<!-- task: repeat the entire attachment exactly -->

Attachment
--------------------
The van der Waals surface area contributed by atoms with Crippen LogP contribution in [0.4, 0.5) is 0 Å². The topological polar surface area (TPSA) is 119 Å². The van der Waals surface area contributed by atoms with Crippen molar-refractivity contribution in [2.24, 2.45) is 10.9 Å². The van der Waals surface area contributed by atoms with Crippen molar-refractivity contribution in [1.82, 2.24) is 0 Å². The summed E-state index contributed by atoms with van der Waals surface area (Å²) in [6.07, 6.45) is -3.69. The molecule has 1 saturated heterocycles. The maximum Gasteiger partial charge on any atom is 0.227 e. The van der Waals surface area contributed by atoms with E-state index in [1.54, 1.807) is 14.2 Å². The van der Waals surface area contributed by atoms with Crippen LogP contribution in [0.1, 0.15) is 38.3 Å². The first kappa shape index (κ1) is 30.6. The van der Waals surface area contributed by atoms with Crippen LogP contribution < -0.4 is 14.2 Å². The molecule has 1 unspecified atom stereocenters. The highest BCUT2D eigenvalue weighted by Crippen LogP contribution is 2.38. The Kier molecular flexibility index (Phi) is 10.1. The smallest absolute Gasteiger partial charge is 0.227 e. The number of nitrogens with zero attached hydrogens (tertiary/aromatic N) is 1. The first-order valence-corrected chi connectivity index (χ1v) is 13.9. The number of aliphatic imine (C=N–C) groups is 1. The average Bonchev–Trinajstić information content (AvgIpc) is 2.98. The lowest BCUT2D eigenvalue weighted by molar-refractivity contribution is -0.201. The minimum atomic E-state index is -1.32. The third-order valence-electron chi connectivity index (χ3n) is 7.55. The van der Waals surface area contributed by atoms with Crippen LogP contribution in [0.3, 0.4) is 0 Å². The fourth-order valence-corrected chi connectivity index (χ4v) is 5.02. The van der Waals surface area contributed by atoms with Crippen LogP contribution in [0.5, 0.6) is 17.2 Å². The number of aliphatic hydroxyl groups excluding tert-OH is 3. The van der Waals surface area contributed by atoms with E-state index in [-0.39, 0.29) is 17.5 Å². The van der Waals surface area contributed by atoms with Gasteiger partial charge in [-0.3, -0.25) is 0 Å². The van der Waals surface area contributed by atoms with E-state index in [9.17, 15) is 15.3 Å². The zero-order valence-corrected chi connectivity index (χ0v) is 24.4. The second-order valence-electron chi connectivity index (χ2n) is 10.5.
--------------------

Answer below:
The van der Waals surface area contributed by atoms with Crippen LogP contribution in [0.4, 0.5) is 0 Å². The topological polar surface area (TPSA) is 119 Å². The van der Waals surface area contributed by atoms with Crippen molar-refractivity contribution in [2.24, 2.45) is 10.9 Å². The van der Waals surface area contributed by atoms with Crippen molar-refractivity contribution in [1.82, 2.24) is 0 Å². The summed E-state index contributed by atoms with van der Waals surface area (Å²) in [6.07, 6.45) is -3.69. The molecule has 1 saturated heterocycles. The maximum Gasteiger partial charge on any atom is 0.227 e. The van der Waals surface area contributed by atoms with E-state index in [1.54, 1.807) is 14.2 Å². The van der Waals surface area contributed by atoms with Crippen LogP contribution in [0.1, 0.15) is 38.3 Å². The first kappa shape index (κ1) is 30.6. The van der Waals surface area contributed by atoms with Crippen LogP contribution < -0.4 is 14.2 Å². The molecule has 1 unspecified atom stereocenters. The highest BCUT2D eigenvalue weighted by Crippen LogP contribution is 2.38. The Kier molecular flexibility index (Phi) is 10.1. The smallest absolute Gasteiger partial charge is 0.227 e. The number of nitrogens with zero attached hydrogens (tertiary/aromatic N) is 1. The first-order valence-corrected chi connectivity index (χ1v) is 13.9. The number of aliphatic imine (C=N–C) groups is 1. The average Bonchev–Trinajstić information content (AvgIpc) is 2.98. The lowest BCUT2D eigenvalue weighted by molar-refractivity contribution is -0.201. The minimum atomic E-state index is -1.32. The third-order valence-electron chi connectivity index (χ3n) is 7.55. The van der Waals surface area contributed by atoms with Crippen LogP contribution in [0.3, 0.4) is 0 Å². The fourth-order valence-corrected chi connectivity index (χ4v) is 5.02. The van der Waals surface area contributed by atoms with Crippen LogP contribution in [0.5, 0.6) is 17.2 Å². The number of aliphatic hydroxyl groups excluding tert-OH is 3. The van der Waals surface area contributed by atoms with E-state index in [-0.39, 0.29) is 17.5 Å². The van der Waals surface area contributed by atoms with Gasteiger partial charge in [-0.3, -0.25) is 0 Å². The van der Waals surface area contributed by atoms with E-state index in [9.17, 15) is 15.3 Å². The zero-order valence-corrected chi connectivity index (χ0v) is 24.4. The second-order valence-electron chi connectivity index (χ2n) is 10.5.